Forrest filed an earlier civil suit in September against the Superior Court of California San Mateo County. It claimed that Facebook helped and abetted fraudulent activity and failed to warn users when it sent targeted scam messages. Facebook’s lawyers responded earlier this month that the company is protected from Forrest’s claims by Section 230 of the federal Communications Decency Act — which absolves liability for internet companies from third-party content published on their platforms — arguing that “organizing, recommending, and amplifying third-party content is Not the same as creating it, and challenging the targeting of content inherently treats a Defendant as a publisher or speaker.” An upcoming hearing is scheduled for April 22.
Forrest is worth $19 million according to Forbes. SMEestimate is part of an elite group that includes celebrities and former New South Wales premiers Mike Baird, David Koch (TV host), and Dick Smith (entrepreneur) who were all included in the fake ads. Forrest discovered that his picture was being used for scam purposes in 2019 after Facebook users approached him to inform them.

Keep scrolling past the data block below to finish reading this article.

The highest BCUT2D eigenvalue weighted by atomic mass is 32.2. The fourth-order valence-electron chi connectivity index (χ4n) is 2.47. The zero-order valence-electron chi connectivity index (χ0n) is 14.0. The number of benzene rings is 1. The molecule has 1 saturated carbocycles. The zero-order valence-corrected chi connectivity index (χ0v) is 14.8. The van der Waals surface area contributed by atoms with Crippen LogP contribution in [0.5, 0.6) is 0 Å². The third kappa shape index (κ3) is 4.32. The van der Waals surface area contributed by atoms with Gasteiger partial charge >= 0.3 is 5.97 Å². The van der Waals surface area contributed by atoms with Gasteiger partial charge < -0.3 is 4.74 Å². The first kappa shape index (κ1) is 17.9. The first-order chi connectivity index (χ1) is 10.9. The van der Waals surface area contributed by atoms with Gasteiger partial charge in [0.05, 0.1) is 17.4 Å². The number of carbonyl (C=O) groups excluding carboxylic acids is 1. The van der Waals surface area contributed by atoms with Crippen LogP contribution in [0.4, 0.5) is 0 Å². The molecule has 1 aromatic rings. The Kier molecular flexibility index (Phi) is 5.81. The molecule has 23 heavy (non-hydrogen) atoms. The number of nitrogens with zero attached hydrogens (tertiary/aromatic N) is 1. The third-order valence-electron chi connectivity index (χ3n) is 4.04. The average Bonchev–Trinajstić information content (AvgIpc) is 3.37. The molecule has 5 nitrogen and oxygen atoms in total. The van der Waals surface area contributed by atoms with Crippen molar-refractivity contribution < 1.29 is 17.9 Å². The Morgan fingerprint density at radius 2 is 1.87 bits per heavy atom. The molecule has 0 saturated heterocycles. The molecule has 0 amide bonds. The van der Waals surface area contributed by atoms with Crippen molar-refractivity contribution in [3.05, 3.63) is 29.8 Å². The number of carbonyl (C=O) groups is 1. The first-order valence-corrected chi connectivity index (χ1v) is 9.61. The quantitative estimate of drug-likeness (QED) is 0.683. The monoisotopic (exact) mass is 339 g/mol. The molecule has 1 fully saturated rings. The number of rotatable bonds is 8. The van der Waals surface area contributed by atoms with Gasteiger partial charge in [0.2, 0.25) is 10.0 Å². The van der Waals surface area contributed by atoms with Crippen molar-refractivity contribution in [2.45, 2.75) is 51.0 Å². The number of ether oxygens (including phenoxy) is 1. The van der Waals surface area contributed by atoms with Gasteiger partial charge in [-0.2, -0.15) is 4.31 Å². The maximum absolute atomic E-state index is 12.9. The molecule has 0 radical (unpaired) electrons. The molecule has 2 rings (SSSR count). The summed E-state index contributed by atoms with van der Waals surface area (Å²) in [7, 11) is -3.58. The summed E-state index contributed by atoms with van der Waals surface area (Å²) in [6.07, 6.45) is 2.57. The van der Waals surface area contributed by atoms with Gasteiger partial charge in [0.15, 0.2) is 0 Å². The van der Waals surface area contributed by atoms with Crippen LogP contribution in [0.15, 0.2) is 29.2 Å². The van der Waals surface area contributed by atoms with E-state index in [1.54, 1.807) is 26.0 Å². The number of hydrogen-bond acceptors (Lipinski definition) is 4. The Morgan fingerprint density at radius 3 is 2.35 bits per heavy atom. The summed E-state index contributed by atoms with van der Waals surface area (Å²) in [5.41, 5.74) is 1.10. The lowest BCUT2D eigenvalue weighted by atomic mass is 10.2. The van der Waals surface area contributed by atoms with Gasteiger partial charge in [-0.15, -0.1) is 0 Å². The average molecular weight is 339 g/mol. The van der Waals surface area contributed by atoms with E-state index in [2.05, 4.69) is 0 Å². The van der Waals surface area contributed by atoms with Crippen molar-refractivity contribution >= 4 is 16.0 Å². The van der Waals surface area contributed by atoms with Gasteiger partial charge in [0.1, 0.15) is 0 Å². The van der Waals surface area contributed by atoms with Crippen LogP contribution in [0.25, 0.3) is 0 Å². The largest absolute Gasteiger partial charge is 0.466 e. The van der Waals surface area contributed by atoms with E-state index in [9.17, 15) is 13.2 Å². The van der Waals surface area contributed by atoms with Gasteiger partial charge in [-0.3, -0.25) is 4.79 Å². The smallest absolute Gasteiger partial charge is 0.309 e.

According to ACCC, the typical scam ads encouraged users to click on a link to go to a website that offered a fake article. It would contain false quotes and photos of celebrities endorsing the cryptocurrency product. Users were approached by fraudsters after signing up and forced to hand over their money..
Forrest says he was unsuccessful in trying to reach Facebook’s Australian executives, prompting him to write an open letter to Meta CEO Mark Zuckerberg in 2019, who he’d previously met through initiatives linked to the Giving Pledge, a campaign that encourages mega-wealthy individuals to give most of their wealth to philanthropic causes. When Forrest finally heard from Facebook executives in Australia, he says he was given “codswallop” — Australian slang for ‘rubbish’ — that Facebook didn’t have the algorithms to identify scams. “Why wouldn’t you have one person identifying this?” he says. “They refused to do anything that wasn’t algorithmic.”